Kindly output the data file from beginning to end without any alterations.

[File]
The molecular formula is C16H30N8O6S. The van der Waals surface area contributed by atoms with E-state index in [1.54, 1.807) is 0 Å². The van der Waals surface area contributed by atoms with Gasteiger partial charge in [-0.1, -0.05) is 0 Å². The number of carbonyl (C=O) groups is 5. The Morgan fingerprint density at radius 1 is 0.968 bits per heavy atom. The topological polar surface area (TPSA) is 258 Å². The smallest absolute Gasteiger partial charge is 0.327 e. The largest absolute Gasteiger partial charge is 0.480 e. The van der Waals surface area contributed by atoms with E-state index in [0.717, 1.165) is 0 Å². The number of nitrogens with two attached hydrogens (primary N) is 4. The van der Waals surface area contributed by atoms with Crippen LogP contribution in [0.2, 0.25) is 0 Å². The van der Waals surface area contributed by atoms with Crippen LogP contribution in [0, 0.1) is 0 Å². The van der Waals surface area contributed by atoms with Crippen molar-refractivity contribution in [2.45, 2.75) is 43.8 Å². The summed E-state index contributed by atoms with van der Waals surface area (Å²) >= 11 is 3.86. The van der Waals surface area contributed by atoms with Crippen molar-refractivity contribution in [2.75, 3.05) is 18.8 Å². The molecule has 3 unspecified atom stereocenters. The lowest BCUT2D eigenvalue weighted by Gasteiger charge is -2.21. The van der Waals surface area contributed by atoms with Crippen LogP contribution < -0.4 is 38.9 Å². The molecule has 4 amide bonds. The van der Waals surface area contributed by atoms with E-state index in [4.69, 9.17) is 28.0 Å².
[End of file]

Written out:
The molecular formula is C16H30N8O6S. The van der Waals surface area contributed by atoms with E-state index in [1.54, 1.807) is 0 Å². The van der Waals surface area contributed by atoms with Gasteiger partial charge in [-0.1, -0.05) is 0 Å². The number of carbonyl (C=O) groups is 5. The Morgan fingerprint density at radius 1 is 0.968 bits per heavy atom. The topological polar surface area (TPSA) is 258 Å². The smallest absolute Gasteiger partial charge is 0.327 e. The largest absolute Gasteiger partial charge is 0.480 e. The van der Waals surface area contributed by atoms with E-state index in [0.717, 1.165) is 0 Å². The number of nitrogens with two attached hydrogens (primary N) is 4. The van der Waals surface area contributed by atoms with Crippen LogP contribution in [0.2, 0.25) is 0 Å². The van der Waals surface area contributed by atoms with Crippen LogP contribution in [0, 0.1) is 0 Å². The van der Waals surface area contributed by atoms with Crippen molar-refractivity contribution in [2.45, 2.75) is 43.8 Å². The summed E-state index contributed by atoms with van der Waals surface area (Å²) >= 11 is 3.86. The van der Waals surface area contributed by atoms with Crippen molar-refractivity contribution in [2.75, 3.05) is 18.8 Å². The molecule has 3 unspecified atom stereocenters. The lowest BCUT2D eigenvalue weighted by Gasteiger charge is -2.21. The van der Waals surface area contributed by atoms with Crippen LogP contribution < -0.4 is 38.9 Å². The molecule has 4 amide bonds. The van der Waals surface area contributed by atoms with E-state index in [4.69, 9.17) is 28.0 Å².